HONG KONG — Eunice Chan, a physician in Hong Kong, removes her face mask only to shower, eat and drink.
At dinner time, when her three daughters, ages 7, 9 and 12, gather around the dining table, she takes her meal in another room.
“There’s no more hugging, no more kissing,” she said. “This is especially difficult for my youngest daughter.”
Her self-imposed isolation is not unwarranted. In Hong Kong, there have been two deaths and 65 confirmed cases of COVID-19, the disease caused by the new coronavirus. And the semiautonomous Chinese city shares a porous border with the mainland, where 104 people on average have died of the disease every day since Feb. 1.
The whole city is on edge. Medical experts have implored residents to wash their hands regularly and to wear surgical masks in public, resulting in a run on supplies and long lines outside pharmacies.
But the risks, and anxieties, in the Chan household are particularly high. Both Dr. Chan, 44, and her husband, Dr. Pierre Chan, 43, have taken extraordinary measures to treat their patients and protect their family.
Dr. Pierre Chan, a gastroenterologist at a public hospital and a member of Hong Kong’s legislature, this month examined five patients infected with the coronavirus.
Though he was wearing full protective gear and his hospital did not require him to go into quarantine, he slept on the floor of his office for 14 days to avoid the possibility of infecting his daughters and his in-laws.
“I don’t dare go home,” he said. “I don’t even dare to go into hotels. You never know: I could be asymptomatic. Maybe a tiny bit of the virus got onto my clothes.”
“You don’t want to affect your family under any circumstances,” he added.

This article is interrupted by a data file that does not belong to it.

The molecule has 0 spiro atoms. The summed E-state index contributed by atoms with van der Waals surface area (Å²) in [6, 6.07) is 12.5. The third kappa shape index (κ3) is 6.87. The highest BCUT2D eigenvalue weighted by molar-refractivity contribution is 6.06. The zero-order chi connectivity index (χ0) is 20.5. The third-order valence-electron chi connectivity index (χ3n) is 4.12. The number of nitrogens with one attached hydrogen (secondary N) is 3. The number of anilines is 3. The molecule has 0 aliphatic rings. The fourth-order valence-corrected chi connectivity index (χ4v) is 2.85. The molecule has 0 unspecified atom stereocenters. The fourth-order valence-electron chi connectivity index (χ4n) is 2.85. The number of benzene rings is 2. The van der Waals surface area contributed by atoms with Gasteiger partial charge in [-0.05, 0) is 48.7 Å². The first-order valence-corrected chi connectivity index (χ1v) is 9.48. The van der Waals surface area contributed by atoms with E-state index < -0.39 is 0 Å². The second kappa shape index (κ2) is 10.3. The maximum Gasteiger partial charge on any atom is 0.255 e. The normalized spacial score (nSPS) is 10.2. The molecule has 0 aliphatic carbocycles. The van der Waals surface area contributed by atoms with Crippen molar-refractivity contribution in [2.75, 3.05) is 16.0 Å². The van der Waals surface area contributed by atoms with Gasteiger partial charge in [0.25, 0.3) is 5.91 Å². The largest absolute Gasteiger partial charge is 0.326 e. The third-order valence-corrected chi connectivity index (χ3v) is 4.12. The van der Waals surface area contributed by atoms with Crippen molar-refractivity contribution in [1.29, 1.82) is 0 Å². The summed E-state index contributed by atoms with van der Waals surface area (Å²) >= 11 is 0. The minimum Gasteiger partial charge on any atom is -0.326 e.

Both were young physicians during the outbreak of severe acute respiratory syndrome, or SARS, in the early 2000s. That crisis eventually sickened 386 medical workers in the city, killing four doctors, a nurse and three assistants.
But they said they worried more about the current outbreak than they did about SARS.
“Back then, there was no situation like this,” she said. “The government has created an air of mistrust.”
That mistrust has resulted in thousands of medical workers striking to pressure the government to close the border and prevent mainland Chinese from entering the city; protesters setting fire to fever clinics and quarantine centers; and a shortage of toilet paper after a rumor spread through the city that supplies would be restricted.
SARS, they said, instilled in them an understanding of how easily epidemic infections can spread and how quickly life in the city can be upended by an outbreak. It also gave them an appreciation of how simple measures can be lifesaving.
“We witnessed the aftermath of SARS. We have seen people die,” Dr. Pierre Chan said. “Now, I know to be afraid.”
When he returned home on Sunday from his self-imposed quarantine, his daughters presented him with a drawing of him, bedecked with pink hearts and soccer balls.
“I was so happy to be back home,” he said.
But he kept his mask on, and he stopped himself from hugging them.